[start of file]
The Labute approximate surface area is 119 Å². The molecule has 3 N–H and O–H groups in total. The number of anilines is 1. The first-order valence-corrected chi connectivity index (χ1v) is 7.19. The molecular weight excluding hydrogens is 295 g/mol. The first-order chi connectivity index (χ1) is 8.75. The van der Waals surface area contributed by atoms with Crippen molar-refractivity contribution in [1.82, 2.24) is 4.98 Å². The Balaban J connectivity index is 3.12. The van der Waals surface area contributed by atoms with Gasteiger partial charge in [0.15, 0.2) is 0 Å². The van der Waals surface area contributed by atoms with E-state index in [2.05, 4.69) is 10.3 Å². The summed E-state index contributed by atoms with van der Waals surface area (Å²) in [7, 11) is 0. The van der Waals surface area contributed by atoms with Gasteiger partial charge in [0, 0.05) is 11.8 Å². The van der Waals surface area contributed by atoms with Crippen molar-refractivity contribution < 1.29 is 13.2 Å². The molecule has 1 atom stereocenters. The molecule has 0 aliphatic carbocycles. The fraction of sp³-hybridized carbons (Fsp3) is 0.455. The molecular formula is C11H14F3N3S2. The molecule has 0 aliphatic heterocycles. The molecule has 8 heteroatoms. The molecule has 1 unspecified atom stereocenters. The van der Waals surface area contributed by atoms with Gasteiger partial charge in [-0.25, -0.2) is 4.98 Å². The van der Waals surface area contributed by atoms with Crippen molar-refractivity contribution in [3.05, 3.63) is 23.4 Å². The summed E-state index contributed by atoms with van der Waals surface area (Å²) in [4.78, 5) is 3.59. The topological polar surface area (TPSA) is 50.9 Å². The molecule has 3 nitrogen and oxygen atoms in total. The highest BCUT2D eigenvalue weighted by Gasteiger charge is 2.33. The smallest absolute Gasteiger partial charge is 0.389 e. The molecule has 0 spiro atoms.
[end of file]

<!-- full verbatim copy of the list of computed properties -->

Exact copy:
The Labute approximate surface area is 119 Å². The molecule has 3 N–H and O–H groups in total. The number of anilines is 1. The first-order valence-corrected chi connectivity index (χ1v) is 7.19. The molecular weight excluding hydrogens is 295 g/mol. The first-order chi connectivity index (χ1) is 8.75. The van der Waals surface area contributed by atoms with Crippen molar-refractivity contribution in [1.82, 2.24) is 4.98 Å². The Balaban J connectivity index is 3.12. The van der Waals surface area contributed by atoms with Gasteiger partial charge in [0.15, 0.2) is 0 Å². The van der Waals surface area contributed by atoms with E-state index in [2.05, 4.69) is 10.3 Å². The summed E-state index contributed by atoms with van der Waals surface area (Å²) in [7, 11) is 0. The van der Waals surface area contributed by atoms with Gasteiger partial charge in [0, 0.05) is 11.8 Å². The van der Waals surface area contributed by atoms with Crippen molar-refractivity contribution < 1.29 is 13.2 Å². The molecule has 1 atom stereocenters. The molecule has 0 aliphatic carbocycles. The fraction of sp³-hybridized carbons (Fsp3) is 0.455. The molecular formula is C11H14F3N3S2. The molecule has 0 aliphatic heterocycles. The molecule has 8 heteroatoms. The molecule has 1 unspecified atom stereocenters. The van der Waals surface area contributed by atoms with Gasteiger partial charge in [-0.25, -0.2) is 4.98 Å². The van der Waals surface area contributed by atoms with Crippen molar-refractivity contribution in [3.05, 3.63) is 23.4 Å². The summed E-state index contributed by atoms with van der Waals surface area (Å²) in [4.78, 5) is 3.59. The topological polar surface area (TPSA) is 50.9 Å². The molecule has 3 nitrogen and oxygen atoms in total. The highest BCUT2D eigenvalue weighted by Gasteiger charge is 2.33. The smallest absolute Gasteiger partial charge is 0.389 e. The molecule has 0 spiro atoms.